1.  Much of the trade deficit that exists between the US and China arises from the sale of final goods.  The value added by Chinese firms in these goods, however, is rather small.  So what?  If the yuan rises, it means that Chinese firms will be able to purchase intermediate goods more cheaply than at present; thus, the decrease in the cost of Chinese goods in yuan terms will counter the rise in the exchange rate and limit the change in prices to American consumers.

2.  It’s not clear that changes in the nominal exchange rate drive large changes in purchasing.  For example,  the Japanese yen was forced to appreciate against the dollar in the late 1980s.  Such a rise has had limited impact on trade with Japan.  The U.S. runs trade deficits with virtually all of its major trading partners.  This is a natural outgrowth of diminishing savings relative to (tangible) investment over past three decades.

3.  On a related point, Gillian Tett, in today’s Financial Times argues that the Japanese experience with a rising yuan could be replicated in China.  Unless China reforms its banking and financial system in a way that decentralizes the allocation of capital, it may suffer the economic stagnation that Japan has suffered for the past two decades.  Cheap capital, centrally allocated, tends to yield excess capacity in politically sensitive industries.  I have heard this argument on many occasions in China.  If China’s economy were to suffer a long period of weakness, demand for US, European, and Asia goods would diminish, not rise.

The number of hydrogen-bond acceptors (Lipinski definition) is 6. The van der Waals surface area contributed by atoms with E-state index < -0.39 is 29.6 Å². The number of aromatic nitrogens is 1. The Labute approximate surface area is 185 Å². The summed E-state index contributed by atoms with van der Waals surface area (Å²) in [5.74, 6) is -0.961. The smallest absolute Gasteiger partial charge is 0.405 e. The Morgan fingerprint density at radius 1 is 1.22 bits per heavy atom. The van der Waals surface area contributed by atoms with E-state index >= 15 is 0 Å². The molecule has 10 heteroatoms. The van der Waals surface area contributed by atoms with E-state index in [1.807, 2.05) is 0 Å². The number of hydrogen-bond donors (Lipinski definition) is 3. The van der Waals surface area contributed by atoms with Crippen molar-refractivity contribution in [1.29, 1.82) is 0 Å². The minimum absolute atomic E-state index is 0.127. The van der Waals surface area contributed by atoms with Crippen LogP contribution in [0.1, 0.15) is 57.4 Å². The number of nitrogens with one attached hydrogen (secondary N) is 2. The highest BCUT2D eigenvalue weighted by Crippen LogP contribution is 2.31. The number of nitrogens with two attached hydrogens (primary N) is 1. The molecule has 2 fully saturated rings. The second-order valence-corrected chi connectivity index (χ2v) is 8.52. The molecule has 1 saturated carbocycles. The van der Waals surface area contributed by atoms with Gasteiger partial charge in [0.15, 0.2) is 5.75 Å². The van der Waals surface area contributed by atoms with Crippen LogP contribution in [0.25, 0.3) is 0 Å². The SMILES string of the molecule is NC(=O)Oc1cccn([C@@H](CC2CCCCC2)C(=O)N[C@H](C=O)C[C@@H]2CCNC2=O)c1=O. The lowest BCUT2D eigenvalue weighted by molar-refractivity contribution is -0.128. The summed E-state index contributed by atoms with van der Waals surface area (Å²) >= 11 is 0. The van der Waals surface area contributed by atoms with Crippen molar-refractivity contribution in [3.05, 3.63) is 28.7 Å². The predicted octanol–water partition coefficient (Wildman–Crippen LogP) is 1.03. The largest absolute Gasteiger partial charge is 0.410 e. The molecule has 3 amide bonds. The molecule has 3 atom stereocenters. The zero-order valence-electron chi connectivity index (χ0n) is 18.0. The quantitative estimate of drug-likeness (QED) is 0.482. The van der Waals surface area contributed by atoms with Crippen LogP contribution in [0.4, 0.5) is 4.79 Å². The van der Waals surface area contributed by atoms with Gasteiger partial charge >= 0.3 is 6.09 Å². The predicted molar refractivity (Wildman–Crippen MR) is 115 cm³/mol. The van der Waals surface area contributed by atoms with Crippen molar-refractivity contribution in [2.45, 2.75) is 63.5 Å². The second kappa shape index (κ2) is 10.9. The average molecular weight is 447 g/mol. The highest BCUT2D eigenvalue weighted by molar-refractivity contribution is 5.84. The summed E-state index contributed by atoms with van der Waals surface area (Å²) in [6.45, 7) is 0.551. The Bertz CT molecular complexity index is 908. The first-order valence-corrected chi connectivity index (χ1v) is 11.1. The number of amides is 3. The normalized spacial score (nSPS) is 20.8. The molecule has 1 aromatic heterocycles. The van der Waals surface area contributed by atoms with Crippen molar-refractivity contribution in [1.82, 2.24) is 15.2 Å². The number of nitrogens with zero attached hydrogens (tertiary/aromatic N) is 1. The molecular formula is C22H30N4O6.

4.  The iron triangle or impossible trilogy restricts countries from having a) open capital markets, b) a fixed exchange rate, and c) independent monetary policy at the same time.  Different countries, based on the depth and breadth of their domestic capital markets and their social time preferences, as well as their desire to attract capital, make different choices.  China chooses some combination of capital controls and limited monetary independence along with a fixed exchange rate.  The US and Europe, with much more developed capital markets, choose to allow exchange rates to float.  Small countries, dependent on world trade and world interest rates, such as Hong Kong and Estonia, forgo independent monetary policy.  There is no right choice.  Each country manipulates the tools it believes give it the highest level of economic welfare.

My advice to US policy makers:  be careful what you ask for.

The Worst May Not Be Behind Us

Two days ago, I posted James Hamilton’s blog entry on Friday’s GDP numbers and suggested that the 1.6% growth in GDP was not as depressing as it might seem.  Primarily, I noted that inventory growth had slowed and imports had risen.  The latter might be viewed as demonstrating renewed economic strength whether the imports reflect increased household consumption and household income (which they do) or increased business purchases of intermediate inputs (which they also do.)